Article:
End of an Era at the Hamlet of Flouquet

The hamlet of Flouquet
The hamlet of Flouquet

It was the end of an era in two senses, to which I’ll return below. Every year, as part of the summer walks laid on by the commune of Espinas, we visit a pretty hamlet called Flouquet. The houses are grouped around a village green and the inhabitants, now only part-time, put on something of a show for us. We learn new things every year.

Daily bread

Four à pain at Flouquet
Four à pain at Flouquet

Nicole Bessède, who was born and brought up at Flouquet, and her husband Denis are the leading lights. Denis restored the bread oven about 20 years ago, which he lit for us to demonstrate how it worked. He explained that each family at Flouquet had its own bread oven, although most of them have now disappeared. The people made bread about three times a month. No wonder they had to soak it (tremper) in the soup.

Four à pain inside
Four à pain inside

Denis bakes all the bread for the annual fête at Espinas, which takes place this weekend. Since 700 people turn up for the evening repas champêtre, that’s some task. While he baked some croissants for us, we went down to the lavoir for the next attraction.

Four à pain with the fire white hot - time to put the croissants in
Four à pain with the fire white hot – time to put the croissants in

Washing day

Nicole told us, as she does every year but it’s always fascinating, how she helped her grandmother to do the family’s washing. I’ve written about this before, so I won’t go into detail. She was convinced, though, that the whites were whiter than they are today, even with all our sophisticated washing machines and soap powders. Nonetheless, I don’t think I’ll be swapping any time soon.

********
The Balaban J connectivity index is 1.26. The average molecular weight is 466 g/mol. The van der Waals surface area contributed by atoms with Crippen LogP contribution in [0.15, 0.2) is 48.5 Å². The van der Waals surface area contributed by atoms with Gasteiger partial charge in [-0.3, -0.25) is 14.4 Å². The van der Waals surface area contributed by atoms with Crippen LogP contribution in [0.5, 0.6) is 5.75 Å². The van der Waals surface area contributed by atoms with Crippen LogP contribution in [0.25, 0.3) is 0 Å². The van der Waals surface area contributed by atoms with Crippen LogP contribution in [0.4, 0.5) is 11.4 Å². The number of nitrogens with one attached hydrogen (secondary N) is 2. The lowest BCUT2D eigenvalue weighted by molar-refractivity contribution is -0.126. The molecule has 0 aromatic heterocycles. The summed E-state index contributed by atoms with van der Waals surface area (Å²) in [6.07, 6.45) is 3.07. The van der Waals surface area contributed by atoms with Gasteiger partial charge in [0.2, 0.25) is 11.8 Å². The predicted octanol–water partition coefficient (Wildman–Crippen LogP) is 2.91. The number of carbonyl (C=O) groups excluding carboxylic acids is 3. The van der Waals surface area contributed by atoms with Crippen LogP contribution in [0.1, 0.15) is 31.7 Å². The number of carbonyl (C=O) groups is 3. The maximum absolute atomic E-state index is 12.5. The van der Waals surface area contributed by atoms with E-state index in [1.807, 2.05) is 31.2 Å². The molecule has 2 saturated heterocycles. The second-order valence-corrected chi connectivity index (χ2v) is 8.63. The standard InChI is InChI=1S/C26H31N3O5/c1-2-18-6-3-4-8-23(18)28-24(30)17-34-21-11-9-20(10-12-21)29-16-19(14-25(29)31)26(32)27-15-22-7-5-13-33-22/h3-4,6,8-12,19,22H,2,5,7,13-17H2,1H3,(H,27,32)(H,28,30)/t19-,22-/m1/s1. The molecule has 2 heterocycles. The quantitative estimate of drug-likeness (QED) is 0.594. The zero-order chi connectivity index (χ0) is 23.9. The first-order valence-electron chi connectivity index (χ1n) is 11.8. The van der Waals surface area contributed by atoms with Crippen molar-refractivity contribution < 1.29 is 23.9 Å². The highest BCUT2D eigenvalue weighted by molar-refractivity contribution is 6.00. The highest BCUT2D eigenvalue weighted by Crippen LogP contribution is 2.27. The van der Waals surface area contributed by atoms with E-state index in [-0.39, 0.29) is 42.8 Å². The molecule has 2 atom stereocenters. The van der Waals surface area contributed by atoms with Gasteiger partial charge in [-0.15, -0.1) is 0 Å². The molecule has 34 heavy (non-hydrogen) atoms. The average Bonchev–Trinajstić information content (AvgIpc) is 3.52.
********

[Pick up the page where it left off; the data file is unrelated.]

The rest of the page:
Whiter than white chemise
Whiter than white chemise

An anecdote that I hadn’t heard concerned a young woman of the hamlet who was engaged to be married. She prepared her trousseau, including exquisitely monogrammed sheets, etc. The day before the wedding, she decided to call it off for reasons that remain unclear. She and her former intended remained unmarried for the rest of their lives.

5-year old cake of soap, manufactured at Saint-Antonin
50-year old cake of soap, manufactured at Saint-Antonin

First end of an era

Gilles Sicart, a poet and writer, who was also brought up at Flouquet, spoke about how life was there 60 or so years ago. At that time, there were about 60 inhabitants who lived off about 80 hectares of land. This was subsistence agriculture. You grew enough for the family to live on, with perhaps a small surplus. You made a few extra francs by selling soft cheese at the market in Saint-Antonin.


Gilles pointed out the number of meules (millstones) dotted about. Many families had their own threshing floor, which they meticulously cleared of grass before spreading out the heads of corn. The meule was then attached to a cow or an ox, which was driven in a circle over the corn. One of the younger family members had to run behind the animal with a suitable container to collect the precious dung that they spread on the fields.